BY Ivan Israelstam, Chief Executive of Labour Law Management Consulting. He may be contacted on (011) 888-7944 or 0828522973 or on e-mail address: firstname.lastname@example.org. Go to: www.labourlawadvice.co.za.
Workplace rebellion can bring the company to its knees. The most typical form of rebellion known in South Africa is industrial action. Such rebellion can cripple the organisation especially if it lasts for several weeks and if the majority of employees take part.
However, even smaller scale workplace rebellion or defiance can result in costly damage including:
- Discipline and lost employment for employees
- Damaged management-employee relationships
- Trade unions being brought into the workplace
- Reduced morale
- A strained working atmosphere
- Slowed production output
- Lack of teamwork and co-operation
- Poor work performance
- Unhappy clients
- Loss of clients and/or loss of orders
- Material wastage
- Industrial sabotage
- Increased accidents and injuries
- Go slows
- Outright refusal to obey instructions
There are two basic reasons why employers need to avoid or at least quickly resolve such rebellions:
- Firstly, the above factors are likely to affect profitability.
- Secondly, rebellions have the habit of ending up in the CCMA or bargaining counsel. Neither of these are good places for employer to go. Fighting disputes at such tribunals is time wasting, energy sapping, emotionally draining and financially costly.
In the case of NUMSA obo Rewu vs Borbet SA (2008 3 BALR 237) the employee refused to perform quality inspection work because it did not fall within his job description. As a result he was dismissed. The arbitrator found that the work did fall within his job description and that his repeated refusal to do this work constituted defiance. The dismissal was therefore found to be fair. The employer won this case because it was able to show that the employee’s defiance was unjustified and that the employer had not done anything unreasonable to provoke the defiant act of Rewu.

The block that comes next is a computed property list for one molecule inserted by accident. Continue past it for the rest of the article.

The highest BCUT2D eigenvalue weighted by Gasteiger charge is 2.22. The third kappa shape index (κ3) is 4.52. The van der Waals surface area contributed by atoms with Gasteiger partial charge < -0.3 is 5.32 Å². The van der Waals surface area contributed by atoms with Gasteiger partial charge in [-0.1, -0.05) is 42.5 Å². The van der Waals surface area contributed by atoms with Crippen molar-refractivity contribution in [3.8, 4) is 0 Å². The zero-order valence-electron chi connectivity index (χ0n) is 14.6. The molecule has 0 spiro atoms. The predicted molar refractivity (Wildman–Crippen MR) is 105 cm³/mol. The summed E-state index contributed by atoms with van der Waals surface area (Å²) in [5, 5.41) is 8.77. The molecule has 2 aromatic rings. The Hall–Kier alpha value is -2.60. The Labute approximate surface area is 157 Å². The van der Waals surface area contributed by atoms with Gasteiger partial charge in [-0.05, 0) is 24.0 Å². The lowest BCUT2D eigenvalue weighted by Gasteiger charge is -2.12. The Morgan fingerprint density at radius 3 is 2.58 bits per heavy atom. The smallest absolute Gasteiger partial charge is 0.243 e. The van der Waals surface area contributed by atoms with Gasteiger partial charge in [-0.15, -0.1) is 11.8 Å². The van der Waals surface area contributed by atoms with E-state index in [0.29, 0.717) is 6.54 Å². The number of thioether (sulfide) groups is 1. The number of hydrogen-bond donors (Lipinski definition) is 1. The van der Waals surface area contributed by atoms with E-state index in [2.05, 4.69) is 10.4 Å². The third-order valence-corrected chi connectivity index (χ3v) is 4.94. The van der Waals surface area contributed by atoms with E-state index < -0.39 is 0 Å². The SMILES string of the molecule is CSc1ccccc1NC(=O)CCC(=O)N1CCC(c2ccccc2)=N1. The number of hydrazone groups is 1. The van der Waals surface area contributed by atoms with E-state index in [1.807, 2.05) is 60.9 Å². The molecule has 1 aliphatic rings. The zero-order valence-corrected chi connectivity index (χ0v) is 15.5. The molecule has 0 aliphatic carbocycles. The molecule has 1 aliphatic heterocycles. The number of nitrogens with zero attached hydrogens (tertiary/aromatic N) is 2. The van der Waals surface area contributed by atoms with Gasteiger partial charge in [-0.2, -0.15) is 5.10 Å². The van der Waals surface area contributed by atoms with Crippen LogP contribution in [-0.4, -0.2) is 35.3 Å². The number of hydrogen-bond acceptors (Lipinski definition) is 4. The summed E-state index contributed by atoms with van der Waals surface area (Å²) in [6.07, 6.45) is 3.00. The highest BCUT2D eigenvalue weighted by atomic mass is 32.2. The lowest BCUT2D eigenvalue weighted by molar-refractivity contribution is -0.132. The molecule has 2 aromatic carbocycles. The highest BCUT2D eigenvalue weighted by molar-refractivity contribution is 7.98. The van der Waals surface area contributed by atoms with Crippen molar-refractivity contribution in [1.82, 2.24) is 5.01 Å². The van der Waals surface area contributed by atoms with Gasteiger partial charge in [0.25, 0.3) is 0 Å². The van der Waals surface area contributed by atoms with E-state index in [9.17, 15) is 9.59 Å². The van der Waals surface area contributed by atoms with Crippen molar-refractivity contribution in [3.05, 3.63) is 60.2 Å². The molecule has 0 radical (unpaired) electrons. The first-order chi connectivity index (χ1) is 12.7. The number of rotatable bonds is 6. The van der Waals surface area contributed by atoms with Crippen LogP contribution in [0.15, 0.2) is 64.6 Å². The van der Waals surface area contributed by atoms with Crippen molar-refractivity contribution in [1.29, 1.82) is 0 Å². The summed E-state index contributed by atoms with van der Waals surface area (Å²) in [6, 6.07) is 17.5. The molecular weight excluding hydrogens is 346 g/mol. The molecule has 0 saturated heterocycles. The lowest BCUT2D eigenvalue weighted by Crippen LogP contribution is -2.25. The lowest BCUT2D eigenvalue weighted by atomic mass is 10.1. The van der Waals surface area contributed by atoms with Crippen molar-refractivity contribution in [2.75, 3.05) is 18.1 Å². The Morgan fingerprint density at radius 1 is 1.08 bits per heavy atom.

However, where it is shown that the employer had been unreasonable in its expectations of the employee, the result could be very different. Also, even if the employer has acted reasonably the reasons for the employee’s defiance must be considered carefully before the sanction of dismissal is imposed. In the case of Petersen vs Kost Engineering (Pty) Ltd) ( 2000, 9 BALR 1068) the employee was fired for refusing to work. His reason for this gross insubordination was that he was unhappy with his pay. The CCMA found in the employee’s favour due to mitigating circumstances one of which was that he had misconducted himself due to the fact that he believed the employer was not paying him a high enough salary.
Thus, while the law does not give employees the right to disobey instructions or to rebel unprocedurally in protest against employer actions the CCMA still found in the employee’s favour. Had it been 50 employees that rebelled this employer would have been in extremely serious trouble. This could mean disaster for the employer especially if the rebels are all reinstated because such reinstated rebellions will feel untouchable and could become even more disruptive knowing that they are protected by the CCMA. Therefore, any decision to dismiss such employees should be informed by advice from a reputable labour law expert.
To attend our 15 June seminar in Johannesburg on OVERCOMING THE STRIKE MENACE please contact Ronni via email@example.com or 0845217492.